Death investigation: Fairfield day care provider purchased 90 bottles of Benadryl
Updated 3:05 pm, Wednesday, October 5, 2016
FAIRFIELD — Carol Cardillo told police she didn’t have Benadryl at her unlicensed day care. But police said Cardillo’s CVS Extra Care card tells a different story.
According to the warrant for her arrest, detectives discovered that between 2013 and 2016, Cardillo purchased 90 bottles of children’s Benadryl at CVS.
She is charged in the March death of 4-month-old Adam Seagull. An autopsy said he died of diphenhydramine intoxication, and designated homicide as the manner of death.
Diphenhydramine is the main ingredient in Benadryl, an antihistamine which is not supposed to be given to children under the age of 2.
Cardillo entered a plea of not guilty Tuesday at state Superior Court in Bridgeport, and requested a jury trial. Neither Cardillo nor her attorney would comment afterward. She remains free on a $250,000 bond, with a return court date of Oct. 26.
According to the arrest warrant, Cardillo’s Benadryl purchases were made during school months, which was when the home day care at Cardillo’s Edgewood Road home was open. No CVS Benadryl purchases were found after the day care closed, following Adam Seagull’s death, nor during the summer months in prior year.
The infant died March 22, after being put down for a nap at Cardillo’s day care at her Edgewood Road home. The investigation began that day, when a 911 call was received around 3 p.m. about an unresponsive infant. Adam Seagull showed no signs of trauma, and before the autopsy it was assumed he died from sudden infant death syndrome. Due to Adam Seagull’s age, an autopsy was mandated by state law.
Adam Seagull, who lived in Shelton with his parents, had been attending Cardillo’s day care for only 11 days. Cardillo operated the day care for 11 years, and told police that all of her clients knew she was not licensed. At the time, there were seven other children in Cardillo’s care, ranging in age from 4 months to 4 years old.
The arrest warrant stated detectives were told by Cardillo’s attorney that she would not agree to another police interview after she spoke to them on the day the baby died.
“(the attorney) continued by saying that Mrs. Cardillo had already told me everything about the incident,” the warrant, filed by Detective Fred Caruso, states. “He further stated that Mrs. Cardillo told him she did not have that medication (diphenhydramine/Benadryl) in her house and would not have given that medication to a baby.”
The warrant cites the autopsy report, which found 370ng/ml of diphenhydramine in Adam Seagull’s blood, and 41,000 ng/ml in his stomach that was not absorbed into his blood prior to his death. A blood level of 50 ng/ml is considered “concerning,” while gastric levels of 5,000 ng/ml and above is “a reportable limit.”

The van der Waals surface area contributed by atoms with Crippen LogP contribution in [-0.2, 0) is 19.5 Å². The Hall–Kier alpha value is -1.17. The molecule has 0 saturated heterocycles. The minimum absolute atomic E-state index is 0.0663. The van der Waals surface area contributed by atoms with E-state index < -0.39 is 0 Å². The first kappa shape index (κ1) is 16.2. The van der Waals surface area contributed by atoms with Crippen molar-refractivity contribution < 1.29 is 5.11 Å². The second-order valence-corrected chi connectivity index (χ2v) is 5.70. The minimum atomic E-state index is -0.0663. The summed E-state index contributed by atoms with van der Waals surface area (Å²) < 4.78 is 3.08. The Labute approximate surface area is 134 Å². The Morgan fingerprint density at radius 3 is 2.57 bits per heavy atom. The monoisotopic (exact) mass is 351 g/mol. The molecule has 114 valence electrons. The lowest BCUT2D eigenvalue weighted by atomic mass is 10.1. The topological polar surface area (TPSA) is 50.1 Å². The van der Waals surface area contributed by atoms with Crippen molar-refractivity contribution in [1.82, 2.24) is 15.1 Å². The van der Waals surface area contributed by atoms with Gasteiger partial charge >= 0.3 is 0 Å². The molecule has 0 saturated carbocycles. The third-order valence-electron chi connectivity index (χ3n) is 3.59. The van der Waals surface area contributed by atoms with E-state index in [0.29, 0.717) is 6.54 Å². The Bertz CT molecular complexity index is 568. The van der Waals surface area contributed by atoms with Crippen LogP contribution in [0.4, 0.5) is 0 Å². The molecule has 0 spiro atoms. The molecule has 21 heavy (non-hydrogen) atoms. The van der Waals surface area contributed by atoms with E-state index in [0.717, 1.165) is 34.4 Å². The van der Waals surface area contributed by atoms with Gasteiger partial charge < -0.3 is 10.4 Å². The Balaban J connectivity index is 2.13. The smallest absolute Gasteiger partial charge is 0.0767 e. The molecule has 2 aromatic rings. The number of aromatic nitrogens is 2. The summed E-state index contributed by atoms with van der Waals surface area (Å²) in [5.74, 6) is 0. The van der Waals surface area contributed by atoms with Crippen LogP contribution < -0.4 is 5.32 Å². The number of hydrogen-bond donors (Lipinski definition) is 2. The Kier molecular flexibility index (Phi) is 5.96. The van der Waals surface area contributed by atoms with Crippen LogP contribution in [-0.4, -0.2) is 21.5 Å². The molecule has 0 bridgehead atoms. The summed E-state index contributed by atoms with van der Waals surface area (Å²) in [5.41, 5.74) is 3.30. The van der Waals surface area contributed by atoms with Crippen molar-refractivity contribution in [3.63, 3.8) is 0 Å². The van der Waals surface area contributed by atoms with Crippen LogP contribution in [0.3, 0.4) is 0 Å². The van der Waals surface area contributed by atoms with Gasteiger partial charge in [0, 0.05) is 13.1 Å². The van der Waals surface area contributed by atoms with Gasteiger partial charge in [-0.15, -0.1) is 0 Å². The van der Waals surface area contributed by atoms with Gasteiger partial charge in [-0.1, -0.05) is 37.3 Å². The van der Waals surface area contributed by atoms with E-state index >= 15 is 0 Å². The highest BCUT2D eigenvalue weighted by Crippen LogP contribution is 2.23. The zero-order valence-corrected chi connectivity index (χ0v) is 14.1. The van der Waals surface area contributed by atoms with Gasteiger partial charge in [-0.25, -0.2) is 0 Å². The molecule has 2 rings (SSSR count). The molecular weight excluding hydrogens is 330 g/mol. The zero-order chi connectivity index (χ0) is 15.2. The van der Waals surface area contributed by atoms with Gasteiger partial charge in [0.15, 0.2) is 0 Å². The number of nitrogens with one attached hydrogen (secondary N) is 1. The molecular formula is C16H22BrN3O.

Employees at the day care, Cardillo’s mother, cousin, and a third woman, all told police that Cardillo would not give any medication not supplied by a child’s parent. One of the employees initially told investigators that Cardillo kept children’s Tylenol, Orajel and Benadryl in the top drawer of a changing table, but in a subsequent interview recanted her statement that there was any Benadryl, police said.
A search of the home on June 6 did not turn up any Benadryl, but a search of Cardillo’s CVS purchases showed she bought 90 bottles of the over-the-counter medicine between Jan. 1, 2013 and May 24, 2016. The purchases consisted of both 4- and 8-ounce bottles, the majority of which were children’s bubble gum or cherry flavored.
Cardillo only operated her day care during the public school year, and no Benadryl purchases were made from CVS during the summer months in 2013, 2014 and 2015.
During the 10 weeks from the last purchase on March 15, 2016 to May 24, 2016, Cardillo continued to make purchases from CVS, but no additional Benadryl was bought.
According to the warrant, Cardillo fed Adam Seagull the day he died, and he was “alert and responsive” during the morning. She have him a bottle of Enfamil around 11:45 a.m., and brought him upstairs for a nap after his feeding. He was put down for a nap around 12:30 p.m., and Cardillo told police she checked on him around 1:45 p.m. and “observed his chest moving up and down.” An hour later, however, she went into the room to wake him from his nap and found that he was blue and stiff.
The warrant states Cardillo picked him up and began to scream for help, but “did not know or attempt to perform CPR.” One employee stated “she knew the boy was dead immediately upon seeing him.” Another employee, following the instructions of the 911 dispatcher, attempted CPR.
“Mrs. Cardillo screamed and handed the baby off to her staff,” the warrant states.